Get 20M+ Full-Text Papers For Less Than $1.50/day. Start a 14-Day Trial for You or Your Team.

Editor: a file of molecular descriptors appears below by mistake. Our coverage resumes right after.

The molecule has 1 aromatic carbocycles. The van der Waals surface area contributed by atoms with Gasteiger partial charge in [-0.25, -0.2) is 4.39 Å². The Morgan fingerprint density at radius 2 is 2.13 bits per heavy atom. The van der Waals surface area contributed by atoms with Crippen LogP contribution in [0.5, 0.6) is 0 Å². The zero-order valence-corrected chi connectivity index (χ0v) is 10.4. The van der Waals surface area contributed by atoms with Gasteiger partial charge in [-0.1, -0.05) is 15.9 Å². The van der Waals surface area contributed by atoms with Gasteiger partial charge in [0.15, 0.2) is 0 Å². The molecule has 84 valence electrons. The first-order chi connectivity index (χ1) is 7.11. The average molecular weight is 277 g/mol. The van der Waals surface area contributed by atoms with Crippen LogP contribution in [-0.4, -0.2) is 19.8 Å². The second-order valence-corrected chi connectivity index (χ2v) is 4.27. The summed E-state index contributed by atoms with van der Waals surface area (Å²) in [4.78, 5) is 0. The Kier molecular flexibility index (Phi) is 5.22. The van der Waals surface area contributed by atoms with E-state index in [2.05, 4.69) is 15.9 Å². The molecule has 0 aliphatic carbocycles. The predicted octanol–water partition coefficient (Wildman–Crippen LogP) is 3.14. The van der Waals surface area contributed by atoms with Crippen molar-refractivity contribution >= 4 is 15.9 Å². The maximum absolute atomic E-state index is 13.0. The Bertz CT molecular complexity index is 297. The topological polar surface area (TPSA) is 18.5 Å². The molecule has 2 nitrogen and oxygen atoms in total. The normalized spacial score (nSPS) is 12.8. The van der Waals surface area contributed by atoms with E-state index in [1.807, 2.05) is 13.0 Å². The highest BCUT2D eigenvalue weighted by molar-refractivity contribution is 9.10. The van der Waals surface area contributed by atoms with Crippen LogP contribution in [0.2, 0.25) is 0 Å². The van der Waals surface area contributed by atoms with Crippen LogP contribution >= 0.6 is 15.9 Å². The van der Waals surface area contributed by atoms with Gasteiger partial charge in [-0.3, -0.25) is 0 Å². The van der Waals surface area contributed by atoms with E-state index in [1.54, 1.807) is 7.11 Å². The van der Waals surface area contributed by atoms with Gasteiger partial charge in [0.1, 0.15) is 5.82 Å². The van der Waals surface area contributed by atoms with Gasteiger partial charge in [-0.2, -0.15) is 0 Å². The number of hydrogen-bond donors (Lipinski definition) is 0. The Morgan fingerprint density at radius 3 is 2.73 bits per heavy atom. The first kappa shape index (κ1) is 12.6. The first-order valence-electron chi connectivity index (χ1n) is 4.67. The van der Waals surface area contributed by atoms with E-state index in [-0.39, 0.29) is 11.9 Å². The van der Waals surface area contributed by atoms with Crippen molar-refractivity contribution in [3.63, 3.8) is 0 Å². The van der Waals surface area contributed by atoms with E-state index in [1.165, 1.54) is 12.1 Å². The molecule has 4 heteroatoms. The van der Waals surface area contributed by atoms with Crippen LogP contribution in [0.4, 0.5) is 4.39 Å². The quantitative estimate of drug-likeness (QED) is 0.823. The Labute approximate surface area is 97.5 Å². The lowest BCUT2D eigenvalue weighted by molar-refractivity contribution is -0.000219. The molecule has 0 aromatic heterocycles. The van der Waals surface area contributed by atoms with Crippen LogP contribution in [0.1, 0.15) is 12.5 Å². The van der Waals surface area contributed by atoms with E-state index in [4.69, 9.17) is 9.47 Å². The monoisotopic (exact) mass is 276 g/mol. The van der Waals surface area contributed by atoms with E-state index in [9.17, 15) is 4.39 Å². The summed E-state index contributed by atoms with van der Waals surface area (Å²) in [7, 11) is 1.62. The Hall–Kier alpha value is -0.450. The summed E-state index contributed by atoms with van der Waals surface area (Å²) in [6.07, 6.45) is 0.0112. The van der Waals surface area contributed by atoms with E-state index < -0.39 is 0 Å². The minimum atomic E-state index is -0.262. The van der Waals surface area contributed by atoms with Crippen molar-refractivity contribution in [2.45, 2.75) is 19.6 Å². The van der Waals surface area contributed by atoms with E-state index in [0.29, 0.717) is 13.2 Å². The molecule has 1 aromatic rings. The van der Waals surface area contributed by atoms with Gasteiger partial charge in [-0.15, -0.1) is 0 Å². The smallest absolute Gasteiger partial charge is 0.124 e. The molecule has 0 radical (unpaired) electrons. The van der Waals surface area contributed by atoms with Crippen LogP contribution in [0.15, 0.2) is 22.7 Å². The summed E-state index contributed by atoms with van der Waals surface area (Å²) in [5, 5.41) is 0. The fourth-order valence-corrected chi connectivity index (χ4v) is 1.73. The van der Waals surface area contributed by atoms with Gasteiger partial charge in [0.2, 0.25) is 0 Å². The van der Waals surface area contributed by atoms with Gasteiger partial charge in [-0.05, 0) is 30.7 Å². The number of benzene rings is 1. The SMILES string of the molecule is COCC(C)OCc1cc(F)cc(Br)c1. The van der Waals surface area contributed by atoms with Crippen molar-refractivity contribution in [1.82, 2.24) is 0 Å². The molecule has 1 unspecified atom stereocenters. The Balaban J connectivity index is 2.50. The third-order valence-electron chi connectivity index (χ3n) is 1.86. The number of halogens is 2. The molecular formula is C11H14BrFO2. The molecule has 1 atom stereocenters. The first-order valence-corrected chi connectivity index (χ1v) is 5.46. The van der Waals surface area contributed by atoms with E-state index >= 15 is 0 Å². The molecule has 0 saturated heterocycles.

Learn More →

Aluminized Coatings